The Pacific Coliseum likes punctual starts, I think, because at exactly 7:30 pm, the house lights went out and Tegan and Sara (and band) began playing. At this point in the evening, the General Admission floors are about ¼ full and the seated sections are loosely filled, the lower down, the sparser. The ages are diverse – I see children that look to me to be about 8 years old dancing with their mums, people who definitely remember the ‘80s (maybe even the ‘70s as well), and one guy with a pointy Santa-ish beard I swear had seen his 60th birthday come and go. A further scan of the crowd, and especially in view of my recent Delhi 2 Dublin experience, and I’m thinking this is not where this city’s multiple ethnicities come together musically – this is a predominantly Caucasian audience with just a little diversity. I am seated just off the equivalent of centre ice, on the house left side of the arena. It’s been awhile since I was here last – so long, I can’t remember. Tegan could (if you have trouble telling twins apart as much as I do, she’s the chattier one of the two), she saw Velvet Revolver here. No reaction from the crowd though. Huh. Who would’ve thunk it? The seats are tight on all sides: my knees had less than an inch of room before they touched the seat in front of me, and I’m a rounded up 5’2”!
I knew a number of Tegan and Sara’s songs before-hand so could sing along to a few choruses. What I didn’t know is that with the twins and the band, there are essentially 5 keyboard players and there are usually 2 keyboard players per song, by Tegan, or Sara, or the bass player, or the guitar player, in addition to the actual keyboard player. All in all, it sounded really good balanced against two guitars.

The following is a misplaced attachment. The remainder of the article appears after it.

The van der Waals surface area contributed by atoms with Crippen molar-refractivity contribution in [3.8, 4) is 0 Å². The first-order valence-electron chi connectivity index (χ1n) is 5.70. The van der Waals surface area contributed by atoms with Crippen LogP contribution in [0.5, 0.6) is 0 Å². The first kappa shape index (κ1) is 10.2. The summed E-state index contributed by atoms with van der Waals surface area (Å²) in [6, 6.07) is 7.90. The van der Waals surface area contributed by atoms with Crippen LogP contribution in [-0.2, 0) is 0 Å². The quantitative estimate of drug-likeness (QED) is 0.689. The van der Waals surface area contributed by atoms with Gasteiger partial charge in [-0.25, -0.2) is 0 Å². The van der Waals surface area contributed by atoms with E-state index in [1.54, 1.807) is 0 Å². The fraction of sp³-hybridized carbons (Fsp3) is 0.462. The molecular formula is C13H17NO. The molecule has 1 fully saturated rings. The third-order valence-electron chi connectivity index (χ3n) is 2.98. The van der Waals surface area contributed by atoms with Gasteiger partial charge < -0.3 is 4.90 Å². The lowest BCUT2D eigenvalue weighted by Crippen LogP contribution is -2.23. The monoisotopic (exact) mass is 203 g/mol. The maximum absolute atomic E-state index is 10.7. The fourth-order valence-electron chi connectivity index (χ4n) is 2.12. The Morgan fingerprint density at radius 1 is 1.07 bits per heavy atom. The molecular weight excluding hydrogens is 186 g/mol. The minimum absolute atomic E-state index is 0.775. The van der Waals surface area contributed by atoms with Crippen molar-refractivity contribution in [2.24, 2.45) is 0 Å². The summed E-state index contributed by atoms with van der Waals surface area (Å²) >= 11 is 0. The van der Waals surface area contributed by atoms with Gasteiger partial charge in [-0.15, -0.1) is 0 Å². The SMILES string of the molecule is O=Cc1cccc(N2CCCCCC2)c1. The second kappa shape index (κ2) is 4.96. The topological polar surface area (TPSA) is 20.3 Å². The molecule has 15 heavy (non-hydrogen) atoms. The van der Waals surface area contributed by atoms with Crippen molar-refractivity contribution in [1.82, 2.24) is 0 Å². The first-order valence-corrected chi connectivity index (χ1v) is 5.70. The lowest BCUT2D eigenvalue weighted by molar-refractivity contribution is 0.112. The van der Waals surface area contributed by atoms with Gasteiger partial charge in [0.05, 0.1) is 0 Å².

The setlist included Back In Your Head, The Con, Walking With A Ghost, Hell, Living Room, Alligator Tears, Where Does the Good Go, Now I’m All Messed Up, Feel It In My Bones, Closer.
Observations: The Con sounded very strained, Tegan was definitely having problems; Walking With a Ghost was slightly slower than I’m used to but the pace worked nicely; Feel It In My Bones – a full-on synth-pop number and they went for it; Closer I found was a little off-key, flat in parts and a little painful to listen to, which I thought was sad because it is the current single and it’s a really fun song, and with the new CD Heartthrob coming out in January, not the best promotion for it. If I counted correctly, they played 11 songs during their 45-minute set.
I like Tegan and Sara, I really do. I like how their songs can be quirky, I like that they’re not overly long and that they have an ending not a “repeat to fade”. I like the way the twins sound together, I just don’t think this was them at their vocal best. They tried and soldiered on; they made no excuses either, it was what it was and it fell a bit short. I don’t know how long they’ve been on tour, how recently they finished recording their new album, but if this is what normally happens, I would definitely recommend seeing them, albeit earlier in a tour after they’ve had a bit of a rest. They’re absolutely proficient musicians, multi-instrumental, but if you can catch them early enough, you’ll get a more satisfying experience. If you’re not familiar with their music and can navigate pigeonholes, let’s put them in “Indie Synth Pop” for now and see how we go.